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Setting boundaries and keeping records of business dealings can help when dealing with narcissistic bosses and co-workers, says Nina Brown, professor of counseling at Old Dominion University and author of the soon-to-be-published "Working With the Self-Absorbed."

"Working…," Brown's third book on the topic of narcissists - those who focus inappropriately on and are preoccupied with their own needs and desires - tells how to recognize the condition in colleagues and bosses and how that behavior affects individuals and office units.

In a work setting, narcissists can:

* Be grandiose and ruthless;
* Exaggerate their own achievements and take unearned credit when in fact they do very little;
* Disparage others; and
* Slavishly support every opinion or suggestion of a superior.

They often associate only with superiors or those who can benefit them in some way and denigrate higher-ups who they believe are less qualified than they, Brown said.

Office narcissists can be demanding, blaming and critical micro-managers who lie or make distorted statements. When confronted, they often turn the blame against their accusers, she added.

To combat this behavior, Brown recommends the following steps:

* Set boundaries of behavior you won't tolerate and things you will and will not do. But beware, too-rigid boundaries can push others away.
* Keep good records when they ask you to do something for them or if you're asked to sit in on a meeting;
* Provide frequent updates on projects you're working on for the person;
* Discreetly verify information they give you;
* Work on dealing with the feelings they arouse in you - you can't change the other person. Narcissists often don't see they have a problem.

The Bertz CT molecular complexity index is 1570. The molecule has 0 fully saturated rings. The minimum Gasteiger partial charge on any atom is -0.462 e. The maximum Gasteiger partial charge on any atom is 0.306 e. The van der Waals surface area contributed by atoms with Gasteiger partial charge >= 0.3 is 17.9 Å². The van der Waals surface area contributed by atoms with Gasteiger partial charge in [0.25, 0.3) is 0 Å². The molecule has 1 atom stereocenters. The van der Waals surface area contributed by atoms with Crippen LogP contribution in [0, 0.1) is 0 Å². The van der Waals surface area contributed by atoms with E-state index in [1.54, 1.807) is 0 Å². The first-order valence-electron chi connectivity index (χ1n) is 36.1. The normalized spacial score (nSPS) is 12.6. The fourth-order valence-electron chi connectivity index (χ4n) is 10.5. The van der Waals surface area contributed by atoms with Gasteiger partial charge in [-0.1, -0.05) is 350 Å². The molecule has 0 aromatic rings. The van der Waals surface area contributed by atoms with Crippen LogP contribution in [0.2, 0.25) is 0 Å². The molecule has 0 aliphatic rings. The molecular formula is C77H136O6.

In the short term, avoidance may be the best option, Brown says. Interacting socially with the person may be counterproductive. "You don't do anything with them you don't have to do," she advises.

Brown also suggests avoiding isolationist thinking. Other colleagues may share your concerns. But if you choose to discuss the situation with fellow employees, do it outside the work unit.

In addition to making uncomfortable interactions with the person more formal creates an emotional buffer zone.

Brown got the idea for the book from her research on narcissism. Many of the same things that she found about the narcissistic personality pattern in parent-child relationships held true for employer-employee interaction in the workplace.

"So much of your life is tied up in work. If you have an uncomfortable workplace - one with narcissistic co-workers and bosses - it can be very stressful, and that affects other areas of your life," she said.

The book will be published in August by New Harbinger Publications.

This article was posted on: July 11, 2002

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